Defense lifts Seahawks to Super heights

Posted Feb 3, 2014

The Seahawks’ defense proved to be simply Super on Sunday night and all through the 2013 season. But coach Pete Carroll will leave the best-ever talk to others, for now, in the wake of a 43-8 victory over the Broncos in Super Bowl XLVIII.

NEW YORK – The Seahawks had barely been crowned Super Bowl champions when Pete Carroll was asked to christen his defense among the best in NFL history.

The question, which came during Carroll’s morning-after-the-night-before press conference at a Manhattan hotel on Monday, was understandable. After all, the Seahawks’ defense was dominating in Sunday night’s 43-8 dismantling of the Denver Broncos in Super Bowl XLVIII at MetLife Stadium – and an offense that was the highest-scoring in NFL history.

And that was after the Seahawks led the league in average points, yards and passing yards allowed during the regular season, as well as turnovers and interceptions, and then holding the New Orleans Saints and San Francisco 49ers to 15 and 17 points in the playoffs.

So coach, should your defense be mentioned in the same breath with the 1985 Chicago Bears and 2000 Baltimore Ravens as the best ever?

To think the Seahawks’ fourth-year coach was going to go there showed that many still don’t understand the way Carroll does things.

“Thanks for that thought,” Carroll said. “Just so my guys hear this, I don’t take any shots at our guys that we’re this or we’re that, or we’re not this or that. I don’t know how to answer that question. I think you look back years down the road and you assess what you accomplished with the group and you can take account of it then.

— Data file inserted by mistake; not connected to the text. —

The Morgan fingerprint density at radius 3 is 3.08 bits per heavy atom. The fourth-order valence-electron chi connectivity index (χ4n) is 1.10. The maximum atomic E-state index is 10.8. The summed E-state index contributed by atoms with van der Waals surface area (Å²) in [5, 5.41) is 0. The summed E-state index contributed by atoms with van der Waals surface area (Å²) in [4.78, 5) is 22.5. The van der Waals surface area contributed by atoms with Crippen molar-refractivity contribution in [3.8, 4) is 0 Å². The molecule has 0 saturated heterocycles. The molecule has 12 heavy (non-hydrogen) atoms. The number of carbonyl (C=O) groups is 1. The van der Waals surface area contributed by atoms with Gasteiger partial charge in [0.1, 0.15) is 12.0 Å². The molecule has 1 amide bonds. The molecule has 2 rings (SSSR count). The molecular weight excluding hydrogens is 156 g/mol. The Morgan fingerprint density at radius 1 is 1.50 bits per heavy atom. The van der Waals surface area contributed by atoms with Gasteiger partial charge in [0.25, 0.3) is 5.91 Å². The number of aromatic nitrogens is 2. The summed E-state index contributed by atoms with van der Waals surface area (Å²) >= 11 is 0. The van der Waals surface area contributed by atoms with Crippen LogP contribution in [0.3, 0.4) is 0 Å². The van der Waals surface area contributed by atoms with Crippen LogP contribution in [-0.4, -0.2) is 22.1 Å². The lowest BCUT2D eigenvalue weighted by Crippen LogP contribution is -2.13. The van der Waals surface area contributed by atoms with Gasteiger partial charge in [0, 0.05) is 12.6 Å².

“I think when you’re in the middle of it; it’s not time to talk that way. And we don’t know. We put together a couple of good seasons – back-to-back really big-time seasons in scoring and playing good, solid defense in a similar fashion. And that’s pretty cool.”

The facts are the facts, however, and no defense in league history has done what the Seahawks did this season – because they capped that season by suffocating the highest-scoring offense in NFL history.

“But the names of the teams and the years come up, and you bring out the big-time defenses that have played, we’ll see,” Carroll said. “We’ll see. You’ve’ got to look back, I think, and evaluate that.

“I wouldn’t try to call it right now. You won’t get me doing that.”

Carroll is not a look-back guy, anyway. He’s all about looking ahead. And he was already doing that Monday, when he shared the post-Super Bowl spotlight with linebacker Malcolm Smith, who was named Super Bowl MVP after returning an interception for a touchdown and recovering a fumble to set up another TD.

First up for the forward-thinking Carroll is Tuesday, when the team will have its final meeting of a 2013 season that went from special to Super on Sunday night – or also known as the first meeting of the 2014 season.

“That starts tomorrow, really,” Carroll said when asked about the expectations of repeating. “Our guys would be surprised if we didn’t. We really have an eye on what’s coming. We don’t dwell on what just happened. So we’ll take this in stride.

“We won’t miss the fun part of it, but that doesn’t mean we can’t set our sights on how this is going to go. They would be surprised if it was anything other than that.”

That next stride will be the fun part on Wednesday, when the Seahawks will be saluted in a parade in Seattle.

“I’m thrilled about what’s coming up, and I feel so humbled by the fact that we get to bring this championship back to them,” Carroll said. “And it’s their championship.”

From the earliest stage of the 12th Man fan base.

“In my mind, it goes to the kids,” Carroll said. “The adults, they’ll take it in in a big way. But for the kids that started a memory, a memory of what this is all about, about being connected to your team.”

A team that featured a defense that accomplished something no other defense ever has: bringing the Seahawks and their city and their fans the first Super Bowl championship in franchise history.